(Bloomberg Opinion) --
Working for large, modern companies can be like picking your way through a minefield, especially in finance. Policies and rules of behavior proliferate, at times in exhausting detail. But we have to take these seriously or else it will likely cost us.
Some Morgan Stanley bankers have discovered that cost can be hefty. Individuals at the bank have been fined between a few thousand dollars and up to $1 million by their employer for misuse of personal messaging tools like WhatsApp for business chat, according to the Financial Times. The size of penalty depended on seniority, severity of misuse and whether a banker had been warned about it previously. The bank declined to confirm the report.
The fines will be hugely unpopular. Some bankers will already be stewing over the drop in bonuses this year: To have some or all (or even more than their bonus) snatched back by their bosses might be enough for them walk out the door.
But hitting individuals makes perfect sense for the bank and its shareholders. The penalties follow a string of $200 million fines imposed or expected to be imposed on many of the world’s largest banks by US regulators. The Securities and Exchange Commission has already started quizzing big fund managers about the same issues and a further wave of fines will likely follow, adding to the more than $2 billion that regulators are already collecting from banks.
The penalties for employees should not surprise anyone. Even before the SEC came knocking, Morgan Stanley had disciplined individual bankers with financial penalties, written warnings, and even the sack, for exactly these offenses. The details are reported in the bank’s settlement with the SEC, which adds that Morgan Stanley also publicized disciplinary actions internally and rolled out extra training on record-keeping and use of personal devices.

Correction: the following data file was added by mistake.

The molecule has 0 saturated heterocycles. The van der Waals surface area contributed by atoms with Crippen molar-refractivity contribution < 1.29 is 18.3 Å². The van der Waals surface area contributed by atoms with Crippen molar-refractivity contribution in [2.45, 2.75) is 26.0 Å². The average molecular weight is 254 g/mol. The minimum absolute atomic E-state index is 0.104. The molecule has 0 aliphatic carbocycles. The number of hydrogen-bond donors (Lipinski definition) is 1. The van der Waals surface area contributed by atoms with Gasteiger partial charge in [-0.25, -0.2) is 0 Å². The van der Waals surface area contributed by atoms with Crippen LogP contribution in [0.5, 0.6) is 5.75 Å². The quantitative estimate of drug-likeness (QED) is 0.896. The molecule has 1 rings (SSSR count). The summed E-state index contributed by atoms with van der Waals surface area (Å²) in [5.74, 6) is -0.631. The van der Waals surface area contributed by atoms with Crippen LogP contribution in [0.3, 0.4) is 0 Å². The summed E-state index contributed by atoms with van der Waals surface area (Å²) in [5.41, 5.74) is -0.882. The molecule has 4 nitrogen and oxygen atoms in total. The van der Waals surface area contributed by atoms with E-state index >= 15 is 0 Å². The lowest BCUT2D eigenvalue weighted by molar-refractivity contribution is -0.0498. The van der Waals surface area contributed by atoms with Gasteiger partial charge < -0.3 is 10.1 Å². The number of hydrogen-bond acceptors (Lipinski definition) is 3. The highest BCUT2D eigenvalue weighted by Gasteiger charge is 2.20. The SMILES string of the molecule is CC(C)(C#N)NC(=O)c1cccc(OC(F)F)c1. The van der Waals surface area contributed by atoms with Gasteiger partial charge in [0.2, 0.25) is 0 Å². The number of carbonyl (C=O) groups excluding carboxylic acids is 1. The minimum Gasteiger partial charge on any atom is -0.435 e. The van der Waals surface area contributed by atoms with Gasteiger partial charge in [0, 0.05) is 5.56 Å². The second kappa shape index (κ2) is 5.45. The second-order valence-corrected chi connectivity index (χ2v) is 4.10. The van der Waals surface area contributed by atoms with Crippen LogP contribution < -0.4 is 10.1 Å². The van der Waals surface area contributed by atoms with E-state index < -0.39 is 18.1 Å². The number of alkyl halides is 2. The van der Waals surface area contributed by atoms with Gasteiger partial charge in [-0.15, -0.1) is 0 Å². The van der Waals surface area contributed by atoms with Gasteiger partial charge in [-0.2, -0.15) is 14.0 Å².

Shareholders shouldn’t have to bear the cost of huge regulatory settlements. Demands around information control and record-keeping have been clear in principle for decades and managers have been aware of widespread use of personal electronic devices and the explosion of messaging apps on them for years. Explicit rules for clawing back banker and executive pay for wrongdoing — also known as malus — have also been in place since not long after the financial crisis of 2008.
Most banks had policies to address this misuse, as Morgan Stanley did. That makes it doubly stupid that the settlements last September found that many senior managers at banks involved had themselves regularly ignored the policy – and even worse, that at least one desk head had instructed their team to move conversations from proper channels to unrecorded ones.
The policies suffered by employees at large corporations are often tedious and complex in the extreme, but as I have written before, that is because individuals keep finding new ways to do bad or dumb things. As a defense against regulatory penalties or civil lawsuits each of these new ways then has to be explicitly prohibited.
The modern mixing of work and life is tricky for sure, and some people will feel disgruntled at having to pay up, especially if they’ve been led into WhatsApp use by their bosses. Some might think the fines are too harsh – for the individuals and for the banks as a whole.
As the SEC and other regulators collect hundreds of millions more for similar lapses, it would be good to be reassured that they aren’t letting their own staff communicate about investigations or enforcement actions via WhatsApp. Just imagine if it turned out that civil servants were occasionally prone to such behavior, too!
More From Bloomberg Opinion:
- Bankers Shouldn’t Slide Into Each Other’s DMs: Paul J. Davies
- Is WhatsApp Probe the Tip of a Trading Scandal?: Timothy O'Brien
- Goldman Clawbacks More Stunning Than $5 Billion: Brian Chappatta
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To contact the author of this story:
Paul J. Davies at [email protected]